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Performance: The el-cheapo $15-a-month plans often have you sharing a server with 200 (yes, two hundred) or more Web sites. This usually affects both performance and stability of the server—and not for the better. You can get your own dedicated server, but the cost is usually $500 or more per month. Ask how many sites share a server on the plans you evaluate, and whether you can request to be switched to another server if performance degrades because of a busy neighbor. Remember, though, that your choices in Web-site design can affect performance. Graphics are great, but if you use too many or they're too large, you will produce sluggish Web pages.
Support and maintenance: Find out what's included with your plan. Does the service include data backup, or is that your responsibility? Do you get toll-free tech support? What are the hours? How quickly will the support staff respond to e-mail and phone requests? Several large Web hosts promise only 48-hour turnaround for e-mail requests, which can be an eternity when your problems prevent customers from buying products or contacting you. Telephone support can be better for those emergencies, but it often requires long waits on hold.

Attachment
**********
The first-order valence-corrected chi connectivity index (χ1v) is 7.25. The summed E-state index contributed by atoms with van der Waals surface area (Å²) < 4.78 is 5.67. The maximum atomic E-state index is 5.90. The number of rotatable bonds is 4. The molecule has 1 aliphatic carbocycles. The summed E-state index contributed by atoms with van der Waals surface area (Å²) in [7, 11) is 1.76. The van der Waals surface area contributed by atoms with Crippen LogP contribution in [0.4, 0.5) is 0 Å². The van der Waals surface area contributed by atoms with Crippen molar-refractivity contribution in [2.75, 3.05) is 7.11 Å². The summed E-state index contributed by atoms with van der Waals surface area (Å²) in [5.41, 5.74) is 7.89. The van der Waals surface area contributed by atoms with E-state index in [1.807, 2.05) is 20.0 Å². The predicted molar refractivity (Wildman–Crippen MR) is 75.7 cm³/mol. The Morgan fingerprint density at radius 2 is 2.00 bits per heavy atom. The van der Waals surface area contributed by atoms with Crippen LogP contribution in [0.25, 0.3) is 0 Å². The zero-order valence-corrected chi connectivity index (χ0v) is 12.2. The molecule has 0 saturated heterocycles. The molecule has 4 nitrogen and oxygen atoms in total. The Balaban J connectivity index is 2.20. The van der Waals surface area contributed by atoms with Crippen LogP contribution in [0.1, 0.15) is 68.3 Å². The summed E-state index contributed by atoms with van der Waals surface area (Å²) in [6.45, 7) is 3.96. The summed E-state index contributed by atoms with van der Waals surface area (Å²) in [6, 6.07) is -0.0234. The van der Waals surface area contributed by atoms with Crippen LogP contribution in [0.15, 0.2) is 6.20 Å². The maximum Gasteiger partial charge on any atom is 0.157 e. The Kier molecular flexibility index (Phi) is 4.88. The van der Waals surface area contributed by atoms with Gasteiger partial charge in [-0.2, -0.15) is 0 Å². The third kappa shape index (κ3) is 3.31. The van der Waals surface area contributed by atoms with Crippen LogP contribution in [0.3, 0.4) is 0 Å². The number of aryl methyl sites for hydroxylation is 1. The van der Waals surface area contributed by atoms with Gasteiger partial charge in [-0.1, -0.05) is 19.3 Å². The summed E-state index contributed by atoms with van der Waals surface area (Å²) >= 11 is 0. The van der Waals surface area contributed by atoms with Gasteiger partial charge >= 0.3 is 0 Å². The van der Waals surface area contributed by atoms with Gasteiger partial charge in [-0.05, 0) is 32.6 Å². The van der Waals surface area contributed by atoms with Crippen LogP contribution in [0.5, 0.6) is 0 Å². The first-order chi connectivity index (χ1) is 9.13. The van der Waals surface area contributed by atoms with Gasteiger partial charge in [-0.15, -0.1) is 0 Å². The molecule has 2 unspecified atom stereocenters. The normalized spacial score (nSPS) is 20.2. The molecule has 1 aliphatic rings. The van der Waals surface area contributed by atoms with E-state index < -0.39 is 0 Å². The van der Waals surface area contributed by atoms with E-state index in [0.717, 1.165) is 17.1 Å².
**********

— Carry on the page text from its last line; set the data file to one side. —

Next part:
Uptime guarantees: Most Web-hosting services make bold claims about their reliability, but fewer provide a written guarantee. If a service does, make sure you understand what it's saying. For example, a 98 percent uptime guarantee might sound good, but when you work out the numbers, you'll see it means your site could be down for 14 hours in a month before the host owes you anything. In some cases, the downtime clock doesn't even start ticking until you point out the problem to the host. Even if the company refunds a month's hosting fee, which is the typical compensation, it won't make up for the lost business.
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